By Laura Merriman

On November 23, 2021, after four years of waiting, a jury in Sines v. Kessler found that fourteen individuals and ten white supremacist organizations conspired to commit racially motivated violence in Charlottesville, Virginia during the “Unite the Right” rally on August 12, 2017.[1]  The rally, organized to protest the removal of a Robert E. Lee statute, devolved into violent clashes with counter-protestors, culminating with James Alex Fields Jr. driving his car into a crowd of counter-protestors killing Heather Heyer and injuring dozens more.[2]  The jury awarded the plaintiffs—nine Virginia residents including counter-protesters and those injured by Fields—$25 million in punitive damages and an additional one million in compensatory damages.[3]  The civil suit not only compensated the plaintiffs, but was also part of a larger strategy to disrupt and dismantle extremist groups.[4]

Civil litigation is not a new tool in the fight against extremism.[5]  Beulah Mae Donald (“Mrs. Donald”), with the help of the Southern Poverty Law Center (“SPLC”), sued the United Klans of America (“United Klan”)—the largest Klan organization in the country at the time—for the murder of her nineteen-year-old son, Michael Donald in 1981.[6]  The all white jury awarded her $7 million , allowing Mrs. Donald to go after the United Klan’s assets.[7]  As a result, United Klan had to turn over its headquarters to Mrs. Donald, effectively ending its operation.[8]  SPLC continued to win multi-million-dollar judgments against the Ku Klux Klan (“KKK”), Aryan Nation, and other white supremacist organizations in the 1980s and 1990s forcing them to turn over their assets to satisfy judgments.[9]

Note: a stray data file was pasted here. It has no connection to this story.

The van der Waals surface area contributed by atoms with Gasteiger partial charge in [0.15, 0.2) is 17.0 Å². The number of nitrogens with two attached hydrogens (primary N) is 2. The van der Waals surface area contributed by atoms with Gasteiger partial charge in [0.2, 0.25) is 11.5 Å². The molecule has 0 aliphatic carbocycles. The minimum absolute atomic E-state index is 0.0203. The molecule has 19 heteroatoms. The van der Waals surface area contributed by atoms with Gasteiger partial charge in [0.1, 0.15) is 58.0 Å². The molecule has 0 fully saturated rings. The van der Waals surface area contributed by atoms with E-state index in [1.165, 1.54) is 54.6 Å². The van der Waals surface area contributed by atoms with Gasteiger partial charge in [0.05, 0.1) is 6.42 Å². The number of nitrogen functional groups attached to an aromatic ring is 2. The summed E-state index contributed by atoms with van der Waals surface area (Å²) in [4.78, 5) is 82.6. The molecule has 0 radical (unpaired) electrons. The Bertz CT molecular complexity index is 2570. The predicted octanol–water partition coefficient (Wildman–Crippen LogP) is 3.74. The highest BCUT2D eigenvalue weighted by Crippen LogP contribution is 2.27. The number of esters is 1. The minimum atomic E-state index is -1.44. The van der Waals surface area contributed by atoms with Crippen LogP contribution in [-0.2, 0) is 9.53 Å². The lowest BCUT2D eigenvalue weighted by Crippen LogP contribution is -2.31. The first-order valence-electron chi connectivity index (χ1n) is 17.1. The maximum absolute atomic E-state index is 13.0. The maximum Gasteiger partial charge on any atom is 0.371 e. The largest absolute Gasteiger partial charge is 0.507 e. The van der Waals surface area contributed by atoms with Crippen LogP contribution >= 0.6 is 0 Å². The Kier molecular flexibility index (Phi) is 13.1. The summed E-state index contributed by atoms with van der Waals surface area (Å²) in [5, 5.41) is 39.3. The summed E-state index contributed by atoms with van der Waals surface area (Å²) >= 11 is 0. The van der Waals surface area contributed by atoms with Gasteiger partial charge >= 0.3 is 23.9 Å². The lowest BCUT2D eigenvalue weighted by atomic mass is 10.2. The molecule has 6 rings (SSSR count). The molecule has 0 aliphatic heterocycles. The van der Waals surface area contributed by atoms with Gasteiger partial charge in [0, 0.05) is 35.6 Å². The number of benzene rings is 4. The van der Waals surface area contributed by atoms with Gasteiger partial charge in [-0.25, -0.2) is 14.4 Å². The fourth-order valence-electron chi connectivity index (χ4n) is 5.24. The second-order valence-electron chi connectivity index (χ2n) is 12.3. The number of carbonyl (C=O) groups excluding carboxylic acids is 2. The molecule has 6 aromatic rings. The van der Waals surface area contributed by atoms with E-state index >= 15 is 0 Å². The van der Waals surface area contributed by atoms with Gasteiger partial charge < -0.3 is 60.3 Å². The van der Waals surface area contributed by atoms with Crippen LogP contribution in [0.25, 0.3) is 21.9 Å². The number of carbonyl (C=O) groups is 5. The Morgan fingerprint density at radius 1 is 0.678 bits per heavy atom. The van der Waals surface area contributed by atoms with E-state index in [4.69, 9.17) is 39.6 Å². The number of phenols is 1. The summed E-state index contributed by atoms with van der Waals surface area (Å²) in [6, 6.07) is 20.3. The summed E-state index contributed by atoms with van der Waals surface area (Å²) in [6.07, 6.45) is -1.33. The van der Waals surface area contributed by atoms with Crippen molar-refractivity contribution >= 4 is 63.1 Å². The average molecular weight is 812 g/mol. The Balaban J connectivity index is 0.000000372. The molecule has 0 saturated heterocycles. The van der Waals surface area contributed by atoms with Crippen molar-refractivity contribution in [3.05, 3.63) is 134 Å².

The Charlottesville civil suit followed similar tactics: plaintiffs brought claims under Virginia state law and two federal claims under 42 U.S.C. § 1985, popularly known as the Ku Klux Klan Act of 1871 (“KKK Act”).[10]  The KKK Act was the third and final enforcement act passed by Congress during Reconstruction in response to widespread intimidation and violence in the Southern states, mostly at the hands of the KKK.[11]  The KKK Act made it a federal crime for “two or more persons . . . [to] conspire to prevent, by force, intimidation, or threat” from voting, holding office, testifying, or serving on a jury.[12]  It gave the president the authority to use the military to protect civil rights where state officials failed to act.[13]  It is also one of the few laws that allows individuals to sue private citizens, not the government, for depriving them of the their civil rights.[14]  The law effectively shut down the KKK until 1915, though terrorism against African Americans continued.[15]  In addition the Charlottesville suit, the KKK Act is the basis of a lawsuit against the main participants in the January 6 riot.[16]